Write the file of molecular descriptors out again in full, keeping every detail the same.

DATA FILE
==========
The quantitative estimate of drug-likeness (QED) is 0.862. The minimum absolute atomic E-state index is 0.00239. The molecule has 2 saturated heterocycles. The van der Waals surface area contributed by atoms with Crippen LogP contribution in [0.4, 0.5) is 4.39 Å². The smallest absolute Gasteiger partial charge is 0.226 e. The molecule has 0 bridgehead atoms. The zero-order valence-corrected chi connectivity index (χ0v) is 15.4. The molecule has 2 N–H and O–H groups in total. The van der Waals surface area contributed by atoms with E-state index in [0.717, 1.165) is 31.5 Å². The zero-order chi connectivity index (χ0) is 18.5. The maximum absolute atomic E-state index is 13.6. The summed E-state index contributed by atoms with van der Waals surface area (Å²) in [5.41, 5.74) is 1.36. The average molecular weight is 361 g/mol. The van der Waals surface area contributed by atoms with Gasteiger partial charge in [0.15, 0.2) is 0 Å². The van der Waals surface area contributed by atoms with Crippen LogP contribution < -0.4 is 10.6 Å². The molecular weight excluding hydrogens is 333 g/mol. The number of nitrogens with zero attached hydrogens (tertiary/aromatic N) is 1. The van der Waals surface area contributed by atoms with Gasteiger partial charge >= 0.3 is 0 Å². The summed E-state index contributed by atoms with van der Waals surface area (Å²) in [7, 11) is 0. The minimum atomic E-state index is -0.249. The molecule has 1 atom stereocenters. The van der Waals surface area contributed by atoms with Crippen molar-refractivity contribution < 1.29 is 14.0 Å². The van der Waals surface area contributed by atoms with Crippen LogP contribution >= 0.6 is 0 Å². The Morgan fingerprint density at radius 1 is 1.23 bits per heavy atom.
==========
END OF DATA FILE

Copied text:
The quantitative estimate of drug-likeness (QED) is 0.862. The minimum absolute atomic E-state index is 0.00239. The molecule has 2 saturated heterocycles. The van der Waals surface area contributed by atoms with Crippen LogP contribution in [0.4, 0.5) is 4.39 Å². The smallest absolute Gasteiger partial charge is 0.226 e. The molecule has 0 bridgehead atoms. The zero-order valence-corrected chi connectivity index (χ0v) is 15.4. The molecule has 2 N–H and O–H groups in total. The van der Waals surface area contributed by atoms with E-state index in [0.717, 1.165) is 31.5 Å². The zero-order chi connectivity index (χ0) is 18.5. The maximum absolute atomic E-state index is 13.6. The summed E-state index contributed by atoms with van der Waals surface area (Å²) in [5.41, 5.74) is 1.36. The average molecular weight is 361 g/mol. The van der Waals surface area contributed by atoms with Gasteiger partial charge in [0.15, 0.2) is 0 Å². The van der Waals surface area contributed by atoms with Crippen LogP contribution < -0.4 is 10.6 Å². The molecular weight excluding hydrogens is 333 g/mol. The number of nitrogens with zero attached hydrogens (tertiary/aromatic N) is 1. The van der Waals surface area contributed by atoms with Gasteiger partial charge >= 0.3 is 0 Å². The summed E-state index contributed by atoms with van der Waals surface area (Å²) in [7, 11) is 0. The minimum atomic E-state index is -0.249. The molecule has 1 atom stereocenters. The van der Waals surface area contributed by atoms with Crippen molar-refractivity contribution < 1.29 is 14.0 Å². The van der Waals surface area contributed by atoms with Crippen LogP contribution >= 0.6 is 0 Å². The Morgan fingerprint density at radius 1 is 1.23 bits per heavy atom.